Objectifs de l'équipe


Contact sites between the ER and mitochondria, called MAMs (mitochondria-associated membranes), have recently emerged as key regulators of mitochondrial bioenergetics and of several signalling pathways, allowing cells to adapt their metabolism to environmental changes and maintain cell homeostasis.

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In this context, our pioneering work over the last 5 years has shown that MAMs are new hubs for nutrients and hormones signalling, playing a crucial role in metabolic flexibility and in the regulation of glucose and lipid metabolisms in the liver, skeletal muscle and pancreatic ß cells (Rieusset J, Cell Death Dis 2018; Theurey P & Rieusset J, Trends Endocrinol Metab 2017). In addition, we have identified ER-mitochondrial miscommunication as a novel mechanism of hepatic and muscle insulin resistance (Tubbs E et al. Diabetes 2014; Tubbs E et al Diabetes 2018) and of pancreatic β cell dysfunction (Dingreville F et al. Diabetes 2019), pointing MAMs as a key player of glucose homeostasis. These data have been partially confirmed in humans (Tubbs E et al. Diabetes 2018, Thivolet C PLoS 2017). Therefore, targeting MAMs could constitute an interesting strategy to stimulate insulin action and secretion and to improve glucose homeostasis during T2DM (Figure 2). MAMs could also control lipid metabolism (Bassot A et al. Biochim Biophys Acta Mol Cell Biol Lipids 2021) and miscommunication between these two organelles could also be involved in the pathophysiology of NAFLDs and dyslipidemias.

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The general objective of our research program will be to better characterize the functional roles of MAMs in the control of glucose and lipid homeostasis and to identify new actors or regulators of MAMs that could represent new targets to improve metabolic diseases, in particular T2DM, NAFLDs and / or dyslipidemias (Figure 3).

More specifically, our specific objectives will be:

1) To characterize the physiological significance of MAMs in the control of glucose and lipid metabolisms and to study the underlying molecular mechanisms.

In addition to the role of MAMs in the control of insulin action and secretion, we plan to investigate a new role of MAMs in nutrient-induced GLP1 secretion in gut L cells, as well as in the action of GLP1 in the liver and pancreas.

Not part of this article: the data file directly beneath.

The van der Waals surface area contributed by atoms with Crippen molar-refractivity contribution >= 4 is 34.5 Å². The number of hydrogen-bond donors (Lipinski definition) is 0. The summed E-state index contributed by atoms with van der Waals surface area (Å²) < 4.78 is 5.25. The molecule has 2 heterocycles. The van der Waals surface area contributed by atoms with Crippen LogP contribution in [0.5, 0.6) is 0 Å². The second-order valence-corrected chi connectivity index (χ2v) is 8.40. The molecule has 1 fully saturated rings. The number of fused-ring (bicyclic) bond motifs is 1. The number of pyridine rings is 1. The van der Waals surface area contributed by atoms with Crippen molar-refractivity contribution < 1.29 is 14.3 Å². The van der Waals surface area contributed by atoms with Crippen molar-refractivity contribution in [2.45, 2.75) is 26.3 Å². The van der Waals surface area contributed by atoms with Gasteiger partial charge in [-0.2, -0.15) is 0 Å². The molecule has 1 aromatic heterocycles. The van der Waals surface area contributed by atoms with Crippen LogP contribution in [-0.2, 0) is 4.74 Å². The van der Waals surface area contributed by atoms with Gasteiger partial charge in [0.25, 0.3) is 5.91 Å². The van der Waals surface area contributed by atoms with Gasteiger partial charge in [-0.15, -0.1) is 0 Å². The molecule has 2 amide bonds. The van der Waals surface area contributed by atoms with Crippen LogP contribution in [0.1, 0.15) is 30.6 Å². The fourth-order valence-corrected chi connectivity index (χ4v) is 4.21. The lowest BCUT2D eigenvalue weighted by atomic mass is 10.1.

Regarding lipid metabolism, we want to determine the impact of MAMs in the intracellular storage of lipids via a control of de novo hepatic lipogenesis, the oxidation of mitochondrial fatty acids, and/or the secretion of lipoproteins. In addition, we want to determine whether organelle miscommunication participates to hepatic steatosis-associated with NAFLDs and to the progression to NASH, but also in the defects of lipolysis of lipoproteins rich in TG during dyslipidemia.

Finally, we plan to develop and use nuclear magnetic spectrometry (NMR) to further characterize the metabolic functions of MAMs in liver and β cells, and to analyze their alterations in metabolic diseases.


2) To identify new nutritional or pharmacological regulators of AMS and their functional impacts.

Since MAMs are regulated by some nutrients, we propose that specific nutritional approaches could improve glucose homeostasis by targeting MAMs. We therefore want to better understand the physiological regulations of MAMs and their impact on the metabolic flexibility of the liver and on metabolic homeostasis. More specifically, we will study the effects of certain amino acids, pro-inflammatory cytokines and bioactive metabolites produced by the intestinal microbiota and altered during metabolic diseases. We also want to better understand by which post-transcriptional modifications are dynamically regulated MAMs.


3) To validate MAMs as a target for the treatment of metabolic diseases.

            We want to validate all of our concepts in humans by investigating MAMs in both tissues and peripheral blood mononuclear cells (PBMCs) of different patients. In parallel, we will carry out screenings of different functional foods (in collaboration with manufacturers) and/or pharmacological drugs, which will then be validated in preclinical models of obesity, T2DM and NAFLDs, and ultimately in humans.

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  • Preclinical murine models of T2DM and NAFLD
  • Primary murine and human cells in culture (hepatocytes, myotubes and islets)
  • Structural and functional analysis of mitochondria-RE interactions. In particular, we have developed and validated a new method to detect and quantify ER-mitochondria interactions by in situ Proximity ligation assay (PLA), via the visualization of VDAC1-IP3R1, Grp75-IP3R1 or CypD-IP3R1 interactions in fixed cells. or paraffin coated tissues (Figure  + JoVE video).
JOVE video
  • We modulate MAMs via adenoviral approaches allowing the overexpression of spacer (FATE1, provided by E Lalli, France) and linker (provided by G. Hadjnokzky, USA).
  • Analysis of the action and secretion of insulin
  • Proteomic analysis
  • Lipidomic analysis
  • Strong complementarity between fundamental research and clinical investigations favoring translational research
Image texte Biological resources

Biological resources


  • Tissues from obese and diabetic mice
  • Primary murine and human cells in culture (hepatocytes, myotubes and islets)
  • Fractions of mitochondria, ER and MAMs from liver and skeletal muscle from obese and diabetic mice
  • Sections of human liver and pancreas (nPOD network)
  • Human PBMCs

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